Garden Club Meets, June 4
The NIH Garden Club's June 4 meeting at noon in Bldg. 31, Conf. Rm. 6, will feature Alice Sills speaking on landscape design. Her earlier presentation on winter interests in the garden was so enthusiastically received, she's been invited back. The meeting is open to any interested gardener. The club also has established an email listserv to exchange gardening information, answer questions, and advertise "give-away" surplus plants. Anyone can join the list; go to the Garden Club Web page http://www.recgov.org/r&w/garden for information.
Wednesday Afternoon Lectures
The Wednesday Afternoon Lecture series -- held (usually) on its namesake day at 3 p.m. in Masur Auditorium, Bldg. 10 -- starts early on June 10 (at 1 p.m.) to accommodate talks by four cancer scientists who will lecture as part of the General Motors Cancer Research Foundation annual scientific conference. They are NCI grantees H. Rodney Withers (UCLA), Suzanne Cory (Walter and Eliza Hall Institute of Medical Research, Australia) and Stanley Korsmeyer (Washington University, HHMI), and NIGMS grantee H. Robert Horvitz (MIT, HHMI).
On June 17, Dr. Gerald R. Crabtree, professor of pathology and developmental biology, Stanford University School of Medicine and HHMI investigator, will discuss "The CA++/Calcineurin/NFATc Pathway in Development and Cell Proliferation."
For more information or for reasonable accommodation, call Hilda Madine, 594-5595.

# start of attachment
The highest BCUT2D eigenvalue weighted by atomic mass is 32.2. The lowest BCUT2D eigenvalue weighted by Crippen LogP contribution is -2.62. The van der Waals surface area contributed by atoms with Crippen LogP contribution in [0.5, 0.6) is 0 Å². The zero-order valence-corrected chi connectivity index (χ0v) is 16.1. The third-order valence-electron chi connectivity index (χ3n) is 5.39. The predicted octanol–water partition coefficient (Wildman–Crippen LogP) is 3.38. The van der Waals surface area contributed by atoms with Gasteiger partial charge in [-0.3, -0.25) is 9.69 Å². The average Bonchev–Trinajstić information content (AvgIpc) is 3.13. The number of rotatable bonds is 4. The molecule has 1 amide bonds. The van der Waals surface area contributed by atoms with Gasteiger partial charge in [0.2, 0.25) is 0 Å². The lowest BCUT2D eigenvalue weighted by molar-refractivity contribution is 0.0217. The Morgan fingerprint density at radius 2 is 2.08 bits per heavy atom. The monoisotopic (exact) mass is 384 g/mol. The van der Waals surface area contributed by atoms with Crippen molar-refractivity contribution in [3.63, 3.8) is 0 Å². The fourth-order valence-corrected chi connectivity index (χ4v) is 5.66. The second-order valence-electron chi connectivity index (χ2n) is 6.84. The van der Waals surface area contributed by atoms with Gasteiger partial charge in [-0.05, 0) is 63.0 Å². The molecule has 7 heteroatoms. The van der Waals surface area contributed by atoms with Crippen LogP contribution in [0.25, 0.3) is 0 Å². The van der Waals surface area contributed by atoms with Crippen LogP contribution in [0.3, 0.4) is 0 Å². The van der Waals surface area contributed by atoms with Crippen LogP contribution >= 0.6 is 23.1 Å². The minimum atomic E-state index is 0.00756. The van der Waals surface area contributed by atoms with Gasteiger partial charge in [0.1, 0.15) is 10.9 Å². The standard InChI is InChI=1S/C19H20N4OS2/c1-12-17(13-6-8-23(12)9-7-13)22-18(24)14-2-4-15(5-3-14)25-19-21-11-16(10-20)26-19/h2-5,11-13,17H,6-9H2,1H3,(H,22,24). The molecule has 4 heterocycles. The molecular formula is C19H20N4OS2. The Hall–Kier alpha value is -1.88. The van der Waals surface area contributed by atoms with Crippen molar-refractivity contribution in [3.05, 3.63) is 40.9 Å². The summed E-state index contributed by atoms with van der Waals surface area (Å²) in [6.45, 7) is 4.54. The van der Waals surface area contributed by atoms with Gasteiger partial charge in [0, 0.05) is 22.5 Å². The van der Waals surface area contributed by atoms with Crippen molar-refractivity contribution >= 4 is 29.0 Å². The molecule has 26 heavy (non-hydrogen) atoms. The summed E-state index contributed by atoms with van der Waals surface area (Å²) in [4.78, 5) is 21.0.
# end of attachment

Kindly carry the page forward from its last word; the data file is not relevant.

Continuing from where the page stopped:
Last Call for Research Festival Posters
The deadline is fast approaching to submit applications for poster sessions for the 1998 NIH Research Festival. Registration ends at 5 p.m. on Friday, June 5. An online application form and other details are available at the Research Festival Web site, http://silk.nih.gov/silk/fest98/, which is linked from the News and Events section of the NIH home page.
The program for this fall, scheduled for Oct. 6-9, will be less diffuse and marks a return to the event's original purpose, say organizers, "to bring together the NIH intramural research community in all of its scientific diversity but at the same time, to focus on a set of research themes that are broadly important and still emerging."
The festival kicks off with a full-day Job Fair for NIH postdoctoral fellows followed by scientific meetings condensed into a 3-day format. Each morning begins with a plenary session. The morning sessions are followed each day by a round of six concurrent mini-symposia, for a total of 18 cross-cutting presentations.